Justice Department Expands Youth Violence Prevention Program

WASHINGTON – U.S. Attorney General Eric Holder announced this week that the Justice Department will expand to 10 – from six – the number of cities participating in the National Forum on Youth Violence Prevention. The planned expansion comes as the original participants continue to struggle through breaking down walls among government agencies and with community-based groups. The National Forum, established 18 months ago, is designed to allow the cities involved to fashion their individual crime prevention programs that emphasize more comprehensive approaches across government agencies. An initial evaluation by Temple University and the John Jay College of Criminal Justice at the City University of New York found that all six cities showed some “positive indicators” of the initiative but there were no “profound perceptions” among local residents of a reduction in juvenile violence. Representatives of the six cities – Chicago, Boston, Detroit, Memphis and Salinas and San Jose, Calif.

June 3, 2011

“Defending Childhood” Public Service Announcement to Star Attorney General

Memo to Wile E. Coyote: Violence Won’t Make Kids Like You

One Man’s Journey Through Crime, Drugs, Schizophrenia and Rehabilitation

Hornberger Advice: Juvenile Offenders Need Alternatives to Prisons

Juvenile Justice Expert David Schmidt Discusses Juvenile Life Without Parole

“Defending Childhood” Public Service Announcement to Star Attorney General

U.S. Attorney General Eric Holder’s  “Defending Childhood” initiative is taking a higher profile this week with the airing of a public service announcement promoting the effort. The attorney general launched the initiative in September to address what he called “a national crisis”: the exposure of the American children to violence as both victims and witnesses. A Department of Justice-funded study had concluded that most children have been “exposed to violence, crime, or abuse in their homes, schools, and communities. The consequences of this problem are significant and widespread. Children’s exposure to violence, whether as victims or witnesses, is often associated with long-term physical, psychological and emotional harm.

Attorney General Holder Asked to Ban Juveniles from Adult Prisons

The National Prison Rape Elimination Commission (NRPEC) is about to close a second 60-day public comment period on recommendations to Attorney General Eric Holder.  The Commission’s report addresses standards to prevent sexual abuse of prison inmates, including juveniles in both youth detention centers and adult prisons.  The Attorney General will make a final decision on the proposed standards. With the deadline for pubic comments fast approaching, the Campaign for Youth Justice is circulating a letter addressed to Attorney General Holder asking for additional signatures.  The letter calls on Holder to ban juveniles from adult prisons. “Adult facilities housing children and youth face a dangerous dilemma,” the letter said, “forced to choose between housing youth in the general adult population, where they are at substantial risk of both physical and sexual abuse, and housing youth in segregated settings which cause or exacerbate mental health problems.”

The Campaign for Youth Justice is trying to get 500 signatures by Friday morning.  You can read the letter here.

Eric Holder on Juvenile Justice

U.S. Attorney General Eric Holder said this week the Department of Justice would put a priority on improving the nation’s juvenile justice system. In a speech to the National Association of Counties Legislative Conference, Holder said the Department would place an emphasis on forming community partnerships and using evidence-based research in dealing with the issue. The attorney general also told the conference that it was time to answer some difficult questions concerning crime and race and the treatment of children. “Why,” Holder asked, “is it that, although African-American youth make up 16 percent of the overall youth population, they make up more than half of the juvenile population arrested for committing a violent crime? Why is it that abused and neglected children are 11 times more likely than their non-abused and non-neglected peers to be arrested for criminal behavior?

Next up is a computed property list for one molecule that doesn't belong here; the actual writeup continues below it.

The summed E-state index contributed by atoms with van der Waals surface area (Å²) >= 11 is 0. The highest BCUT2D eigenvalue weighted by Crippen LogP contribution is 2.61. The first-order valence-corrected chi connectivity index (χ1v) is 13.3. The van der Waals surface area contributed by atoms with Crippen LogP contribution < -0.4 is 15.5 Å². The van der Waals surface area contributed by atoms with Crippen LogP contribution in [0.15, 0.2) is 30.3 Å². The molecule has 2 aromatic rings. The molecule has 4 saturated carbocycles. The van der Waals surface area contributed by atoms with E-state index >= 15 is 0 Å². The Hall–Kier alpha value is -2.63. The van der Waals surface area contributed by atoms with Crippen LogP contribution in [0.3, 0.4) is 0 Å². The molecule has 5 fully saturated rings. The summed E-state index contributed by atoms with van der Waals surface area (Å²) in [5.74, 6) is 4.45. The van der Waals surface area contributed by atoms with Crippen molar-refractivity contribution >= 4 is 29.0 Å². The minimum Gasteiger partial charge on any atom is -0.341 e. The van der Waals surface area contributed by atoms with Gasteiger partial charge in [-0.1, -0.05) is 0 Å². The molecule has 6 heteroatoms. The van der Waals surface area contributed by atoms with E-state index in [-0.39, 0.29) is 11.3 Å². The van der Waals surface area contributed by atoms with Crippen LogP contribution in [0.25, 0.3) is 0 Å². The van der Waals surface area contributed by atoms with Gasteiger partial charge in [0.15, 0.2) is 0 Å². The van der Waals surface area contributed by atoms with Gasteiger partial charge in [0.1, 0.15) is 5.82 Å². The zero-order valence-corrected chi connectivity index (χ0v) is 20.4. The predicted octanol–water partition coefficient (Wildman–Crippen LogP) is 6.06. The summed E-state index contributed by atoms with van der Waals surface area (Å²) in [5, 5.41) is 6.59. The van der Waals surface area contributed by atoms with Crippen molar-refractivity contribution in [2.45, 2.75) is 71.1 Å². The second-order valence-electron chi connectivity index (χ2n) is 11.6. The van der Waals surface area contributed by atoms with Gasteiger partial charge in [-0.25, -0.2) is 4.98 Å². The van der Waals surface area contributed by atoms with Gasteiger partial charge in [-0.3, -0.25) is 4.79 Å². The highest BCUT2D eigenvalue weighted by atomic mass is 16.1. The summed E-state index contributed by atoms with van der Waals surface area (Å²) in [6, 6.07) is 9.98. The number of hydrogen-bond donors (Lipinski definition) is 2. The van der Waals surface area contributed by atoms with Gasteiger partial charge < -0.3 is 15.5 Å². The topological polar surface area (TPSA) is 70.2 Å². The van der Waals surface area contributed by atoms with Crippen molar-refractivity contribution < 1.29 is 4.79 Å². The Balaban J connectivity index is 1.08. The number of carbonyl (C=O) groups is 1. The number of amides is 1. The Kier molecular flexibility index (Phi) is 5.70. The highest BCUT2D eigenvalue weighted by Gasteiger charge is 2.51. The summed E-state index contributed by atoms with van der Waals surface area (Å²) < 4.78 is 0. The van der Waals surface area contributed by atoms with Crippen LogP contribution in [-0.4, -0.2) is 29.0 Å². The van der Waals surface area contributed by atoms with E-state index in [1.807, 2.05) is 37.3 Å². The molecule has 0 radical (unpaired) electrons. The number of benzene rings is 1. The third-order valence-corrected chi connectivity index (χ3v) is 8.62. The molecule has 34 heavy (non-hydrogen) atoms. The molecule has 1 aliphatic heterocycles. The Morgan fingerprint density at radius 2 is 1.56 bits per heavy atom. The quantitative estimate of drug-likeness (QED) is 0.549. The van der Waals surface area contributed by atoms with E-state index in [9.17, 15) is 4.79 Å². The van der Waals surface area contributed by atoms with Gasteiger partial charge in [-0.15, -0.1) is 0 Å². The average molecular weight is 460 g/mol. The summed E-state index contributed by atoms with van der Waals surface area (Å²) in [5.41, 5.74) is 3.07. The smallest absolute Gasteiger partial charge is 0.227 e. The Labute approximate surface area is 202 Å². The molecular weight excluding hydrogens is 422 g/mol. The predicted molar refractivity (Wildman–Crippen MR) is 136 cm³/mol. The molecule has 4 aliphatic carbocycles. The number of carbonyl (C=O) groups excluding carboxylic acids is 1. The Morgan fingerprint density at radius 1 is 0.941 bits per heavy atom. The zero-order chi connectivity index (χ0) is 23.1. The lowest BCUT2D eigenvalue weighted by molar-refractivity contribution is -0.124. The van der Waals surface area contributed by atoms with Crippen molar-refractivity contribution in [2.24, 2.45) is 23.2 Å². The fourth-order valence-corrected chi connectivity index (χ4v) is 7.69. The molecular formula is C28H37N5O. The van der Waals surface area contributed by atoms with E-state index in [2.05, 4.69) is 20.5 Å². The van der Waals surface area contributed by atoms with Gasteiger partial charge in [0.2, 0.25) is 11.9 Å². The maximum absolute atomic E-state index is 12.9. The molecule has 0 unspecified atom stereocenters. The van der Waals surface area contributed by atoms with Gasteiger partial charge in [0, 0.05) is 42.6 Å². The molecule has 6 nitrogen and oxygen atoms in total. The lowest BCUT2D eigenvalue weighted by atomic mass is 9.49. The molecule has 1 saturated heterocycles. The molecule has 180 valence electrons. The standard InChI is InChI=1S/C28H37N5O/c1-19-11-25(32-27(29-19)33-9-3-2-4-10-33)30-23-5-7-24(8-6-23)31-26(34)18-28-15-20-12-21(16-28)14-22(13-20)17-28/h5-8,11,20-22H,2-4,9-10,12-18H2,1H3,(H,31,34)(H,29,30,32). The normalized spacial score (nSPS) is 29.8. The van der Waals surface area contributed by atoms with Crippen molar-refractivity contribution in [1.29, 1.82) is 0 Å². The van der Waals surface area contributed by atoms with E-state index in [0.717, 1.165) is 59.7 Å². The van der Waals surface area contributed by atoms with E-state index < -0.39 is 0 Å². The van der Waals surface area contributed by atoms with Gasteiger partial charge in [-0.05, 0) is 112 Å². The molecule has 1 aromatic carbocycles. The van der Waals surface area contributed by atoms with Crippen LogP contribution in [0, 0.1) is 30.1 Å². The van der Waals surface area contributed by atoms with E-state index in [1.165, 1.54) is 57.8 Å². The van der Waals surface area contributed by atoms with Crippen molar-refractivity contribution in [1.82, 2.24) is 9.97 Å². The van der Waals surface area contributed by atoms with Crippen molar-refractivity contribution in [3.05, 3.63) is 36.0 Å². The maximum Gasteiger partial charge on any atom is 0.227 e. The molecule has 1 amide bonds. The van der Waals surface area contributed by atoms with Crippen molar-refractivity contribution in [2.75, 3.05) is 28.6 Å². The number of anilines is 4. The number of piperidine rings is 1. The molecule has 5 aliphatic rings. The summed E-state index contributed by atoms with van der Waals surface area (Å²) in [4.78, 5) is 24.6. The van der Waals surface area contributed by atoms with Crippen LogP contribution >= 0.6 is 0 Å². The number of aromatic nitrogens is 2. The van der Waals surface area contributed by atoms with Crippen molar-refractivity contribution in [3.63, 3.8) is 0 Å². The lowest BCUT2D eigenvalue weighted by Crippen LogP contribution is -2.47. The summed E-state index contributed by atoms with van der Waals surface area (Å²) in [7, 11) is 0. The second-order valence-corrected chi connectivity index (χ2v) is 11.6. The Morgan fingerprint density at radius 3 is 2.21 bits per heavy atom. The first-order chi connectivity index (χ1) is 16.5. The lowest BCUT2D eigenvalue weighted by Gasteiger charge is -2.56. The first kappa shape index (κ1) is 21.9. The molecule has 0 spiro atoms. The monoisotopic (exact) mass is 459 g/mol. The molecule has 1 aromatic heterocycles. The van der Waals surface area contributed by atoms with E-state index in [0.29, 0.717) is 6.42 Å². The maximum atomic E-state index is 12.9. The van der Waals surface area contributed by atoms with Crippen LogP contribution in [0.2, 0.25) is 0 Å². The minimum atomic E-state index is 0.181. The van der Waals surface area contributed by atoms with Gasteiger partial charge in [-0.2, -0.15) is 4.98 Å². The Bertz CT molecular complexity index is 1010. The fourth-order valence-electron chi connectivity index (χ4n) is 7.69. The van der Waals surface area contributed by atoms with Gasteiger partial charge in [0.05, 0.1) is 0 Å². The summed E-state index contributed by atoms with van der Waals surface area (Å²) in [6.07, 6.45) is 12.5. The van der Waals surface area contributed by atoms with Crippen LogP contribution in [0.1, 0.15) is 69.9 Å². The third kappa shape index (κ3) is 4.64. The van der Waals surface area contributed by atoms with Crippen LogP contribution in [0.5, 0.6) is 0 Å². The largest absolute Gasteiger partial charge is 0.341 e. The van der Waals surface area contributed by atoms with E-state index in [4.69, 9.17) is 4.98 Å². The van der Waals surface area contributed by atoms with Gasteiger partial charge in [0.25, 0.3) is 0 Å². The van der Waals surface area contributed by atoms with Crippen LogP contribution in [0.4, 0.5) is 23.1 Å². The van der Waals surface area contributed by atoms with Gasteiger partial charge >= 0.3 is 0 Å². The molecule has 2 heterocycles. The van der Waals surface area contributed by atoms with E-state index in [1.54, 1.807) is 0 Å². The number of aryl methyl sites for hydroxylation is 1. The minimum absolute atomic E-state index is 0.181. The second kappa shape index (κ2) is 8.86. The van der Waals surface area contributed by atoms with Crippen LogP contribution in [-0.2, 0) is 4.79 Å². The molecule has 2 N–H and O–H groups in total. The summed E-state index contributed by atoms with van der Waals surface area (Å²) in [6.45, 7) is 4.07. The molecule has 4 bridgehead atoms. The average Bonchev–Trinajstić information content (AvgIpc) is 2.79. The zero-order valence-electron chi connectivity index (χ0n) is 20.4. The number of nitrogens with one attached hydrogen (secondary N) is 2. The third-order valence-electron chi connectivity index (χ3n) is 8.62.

Justice Targets Child Sex Trade

Georgia’s child prostitution problem will get some new attention from the Justice Department. Attorney General Eric Holder spells out the first National Strategy for Child Exploitation Prevention in a 280 page report. The plan focuses on child prostitution, child pornography, sex tourism and child exploitation in Indian Country.  It’s a multi-agency effort that includes a national database to allow federal, state, local and international law enforcement to work together better and analyze trends.  The Justice Department is adding 38 new Assistant U. S. Attorneys devoted to child exploitation cases.  And the U.S. Marshals Service is targeting the top 500 most dangerous sex offenders in the nation. The extent of Georgia’s child sex trade came to light last spring, when a study done for A Future Not a Past revealed that an estimated 7,200 men are paying for sex with teenage girls every month in the Atlanta area.

Preventing Sex Abuse in Detention

The Justice Department is proposing new standards for preventing and detecting sexual abuse in prisons and youth detention centers.   One proposal would require that medical staffers question children about abusive sexual behavior and consensual sex inside detention.  Advocacy groups, including Children’s Defense Fund and Equity Project are warning that doctors and nurses should not be forced to investigate or question children about sex offenses because it could interfere with doctor-patient relationships.   Youth Today reports on a letter from seven national advocacy groups to Attorney General Eric Holder.